NSW Government legalises Uber through reforms for a “modern point to point transport industry”, will compensate taxi industry
After much to-ing and fro-ing over the past few months, the NSW Government has ruled that as of midnight tonight, UberX will be legal in the state. The decision comes along with the introduction of new reforms aimed at creating a “modern point to point transport industry”, with the appointment of a new transport commissioner to come. As expected, the taxi industry will be compensated, with the state’s 5,800 perpetual taxi plate holders to receive $20,000 per plate for a maximum of two plates or $40,000.
An industry adjustment fund of up to $142 million will also be provided for taxi licensees facing hardship as a result of the new reforms, with a buy back scheme to be implemented for perpetual hire care licenses as the Government accepts that “these licences will have little or no value going forward.” Taxis will also have exclusive access to Sydney Airport, and will retain the exclusive right to rank and hail services, or the right to pick up passengers from taxi ranks and off the street.
Meanwhile, costs will increase for Uber drivers, who will now have to begin paying licence fees and taking their cars in for frequent safety checks. To further increase the safety of the service, the Government will be screening drivers and denying licences to those with a criminal record, with a new safety regulator with unprecedented powers to be put in place.
NSW Minister for Transport and Infrastructure Andrew Constance said that under the new reforms “people will have more choice and better value.”
The long awaited reforms come less than a month after Premier Mike Baird denied a report in The Daily Telegraph claiming that changes to regulations were due in December. Baird told 2GB at the time that it would be “hasty” to say Uber would be legalised by the end of the year, as the Government was still considering the findings of an independent report. The NSW Roads and Maritime Services had also suspended the vehicle registrations of 40 Uber X drivers in September.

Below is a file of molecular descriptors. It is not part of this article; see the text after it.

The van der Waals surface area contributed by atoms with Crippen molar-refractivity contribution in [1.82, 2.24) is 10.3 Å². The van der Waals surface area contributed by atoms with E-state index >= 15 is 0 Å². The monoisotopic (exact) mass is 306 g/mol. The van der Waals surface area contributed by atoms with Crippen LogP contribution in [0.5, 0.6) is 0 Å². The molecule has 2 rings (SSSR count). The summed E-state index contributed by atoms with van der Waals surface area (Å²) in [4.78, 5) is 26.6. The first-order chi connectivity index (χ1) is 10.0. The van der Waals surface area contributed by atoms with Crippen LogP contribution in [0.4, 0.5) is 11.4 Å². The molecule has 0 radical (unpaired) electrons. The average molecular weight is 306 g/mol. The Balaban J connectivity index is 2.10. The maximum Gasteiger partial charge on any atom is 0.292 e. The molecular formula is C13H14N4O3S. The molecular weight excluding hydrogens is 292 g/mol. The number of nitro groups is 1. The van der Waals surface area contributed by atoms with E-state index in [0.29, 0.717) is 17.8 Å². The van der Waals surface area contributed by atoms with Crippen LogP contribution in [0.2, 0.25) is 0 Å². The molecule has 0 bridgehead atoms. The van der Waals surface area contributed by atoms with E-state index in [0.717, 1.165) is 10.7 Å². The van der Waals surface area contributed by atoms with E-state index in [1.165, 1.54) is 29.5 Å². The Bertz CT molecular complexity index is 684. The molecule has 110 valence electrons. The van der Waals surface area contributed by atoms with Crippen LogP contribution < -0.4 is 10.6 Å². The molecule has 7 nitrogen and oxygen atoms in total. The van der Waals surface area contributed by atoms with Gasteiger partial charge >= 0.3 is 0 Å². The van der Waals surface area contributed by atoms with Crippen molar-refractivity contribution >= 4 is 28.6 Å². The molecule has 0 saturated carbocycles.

The NSW Government’s decision follows that of the ACT, where Uber was legalised ahead of its October launch. The ACT Government acknowledged that “new business models” would put pressure on the city’s taxi drivers and owners, and announced it would be slashing taxi license fees in half from $20,000 to $10,000 in 2016, and then halving them again in 2017, with annual license fees for hire cars also set to be reduced.
Meanwhile, ridesharing drivers in the ACT must seek accreditation and be registered, a process that includes undergoing criminal and driving history checks, while their vehicles must be checked for safety and fully insured under customised policies. The Government stated that “this innovative structure will see all business models regulated similarly and allow drivers (from taxis, hire cars and rideshare) the potential to accept bookings from more than one [taxi booking service].”
On the flip side, Uber was effectively ruled illegal in Victoria earlier this month, with a magistrate finding an Uber driver guilty of driving a hire car without a commercial licence or registration and fining him $900.